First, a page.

Religious Establishment. Since the Supreme Court first applied the establishment clause in 1947 to state as well as federal action, it has regularly attempted to mark the proper boundary between religion and government interaction. As discussed more fully below, the Court has rarely reached consensus about the proper interpretation of the establishment clause. This has meant a bewildering array of cases and "tests" about the establishment clause. Those who read the Court's establishment clause decisions often leave befuddled and frustrated, for the members of the Court begin with widely differing premises, which often lead the Justices to diametrically opposed positions.
The more the Supreme Court has decided establishment clause cases, the wider the circle of types of cases it has decided. For most of the last half-century, however, the Court has focused on the interaction between government and religion in the field of education, both public education and religious education. Those parents who send their children to public schools are often of many different faiths, or of no religious faith. From 1947 to the present, the Supreme Court has issued a number of rulings attempting to demarcate the constitutional boundaries imposed on public school officials when claims of religious establishment are raised. For those parents who send their children to religious schools, the recurring question is the extent to which the state may pay, either directly or indirectly, for any costs attributable to that religious education. The result, after more than 50 years of trying, is a muddle. The Supreme Court, as discussed below, has offered a number of different "tests" concerning the meaning of religious establishments, and the current state of the law is largely a mess.
Public Transportation. The first modern case decided by the Supreme Court is Everson v. Board of Education, 330 U.S. 1 (1947). A New Jersey township school board, acting pursuant to state law, reimbursed parents for the costs in sending their children to local parochial schools on municipal buses. A severely divided Court held that, though the actions of the school board were subject to the constraints of the establishment clause, the reimbursement scheme did not violate that clause. Both the majority, in an opinion by Justice Hugo Black, and the dissent, in an opinion by Justice Wiley Rutledge, agreed that the clause against an establishment of religion was intended to erect "a wall of separation between Church and State." The unanimous adoption of Thomas Jefferson's "separationist" standard (which he crafted while President in a Jan. 1, 1802, letter to the Danbury Baptist Association) masked the marked disagreement about the application of the "wall of separation" to the township's reimbursement scheme. The five-man majority concluded that spending tax monies to pay for the transportation of schoolchildren to parochial schools was part of a general program aiding all children to make their way to school. For the majority, these services were "indisputably marked off from the religious function" of the schools. Consequently, the government was not supporting the religious schools, but merely helping parents get their children, regardless of their religion, to school. The four dissenters concluded that paying the transportation costs to and from parochial school aided those parents and children "in a substantial way" to obtaining religious training, which they concluded was barred by the establishment clause.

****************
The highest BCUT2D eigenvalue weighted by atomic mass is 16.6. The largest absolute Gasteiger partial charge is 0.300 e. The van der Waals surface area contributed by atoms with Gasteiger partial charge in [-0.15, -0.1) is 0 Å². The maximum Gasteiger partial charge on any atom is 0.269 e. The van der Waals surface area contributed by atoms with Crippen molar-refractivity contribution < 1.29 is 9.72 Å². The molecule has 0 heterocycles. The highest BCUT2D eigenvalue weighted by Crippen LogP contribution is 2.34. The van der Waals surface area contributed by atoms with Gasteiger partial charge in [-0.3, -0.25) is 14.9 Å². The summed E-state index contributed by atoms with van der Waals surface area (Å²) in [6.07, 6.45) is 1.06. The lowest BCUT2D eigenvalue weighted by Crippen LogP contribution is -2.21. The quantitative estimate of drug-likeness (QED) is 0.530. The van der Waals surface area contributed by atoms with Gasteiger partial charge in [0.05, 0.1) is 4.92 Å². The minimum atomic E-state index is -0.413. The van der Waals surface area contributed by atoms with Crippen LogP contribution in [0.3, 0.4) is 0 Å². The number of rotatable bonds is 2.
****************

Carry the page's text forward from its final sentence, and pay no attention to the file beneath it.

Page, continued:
The central difficulty with Everson was the implicit conflict between the claim that "absolute" separation was required between church and state, and the conclusion that the public transportation of schoolchildren was a permissible welfare measure. The effort by the majority to avoid this conflict by focusing on the fact that the benefit was not to the parochial school, but to the child attending the parochial school (the "child benefit" theory), merely removed the conflict one step. Arguably, the parochial school was the ultimate beneficiary even though the money was given to the parents of the schoolchildren rather than to the school itself. Justice Rutledge made this very argument in dissent in Everson, claiming that "it cannot be said that the cost of transportation is no part of the cost of education or of the religious instruction given." Consequently, concluded the dissent, the reimbursement scheme violated the required separation of church and state. The five-to-four division of the Court in Everson was a harbinger of what was to come.
Released Time. One year later the Court held unconstitutional the released time program in existence in the Champaign, Illinois, school district. Public school students were given religious instruction for between 30-45 minutes per week in their schools if their parents requested such instruction. Those who were not given religious instruction left their classrooms for secular instruction elsewhere. Again speaking for the Court, Justice Black held the program unconstitutional. Justice Black concluded that the public school system could not be used to aid religion [Illinois ex rel. McCollum v. Board of Education, 333 U.S. 203 (1948)]. The only dissenter, Justice Stanley Reed, concluded that, based on custom and particular historical practices (e.g., military chaplains, prayer in public schools), this aid to religion was consistent with the principle of religious liberty. Justice Reed also criticized the Court's reliance on the "wall of separation of church and state" metaphor, claiming that "[a] rule of law should not be drawn from a figure of speech."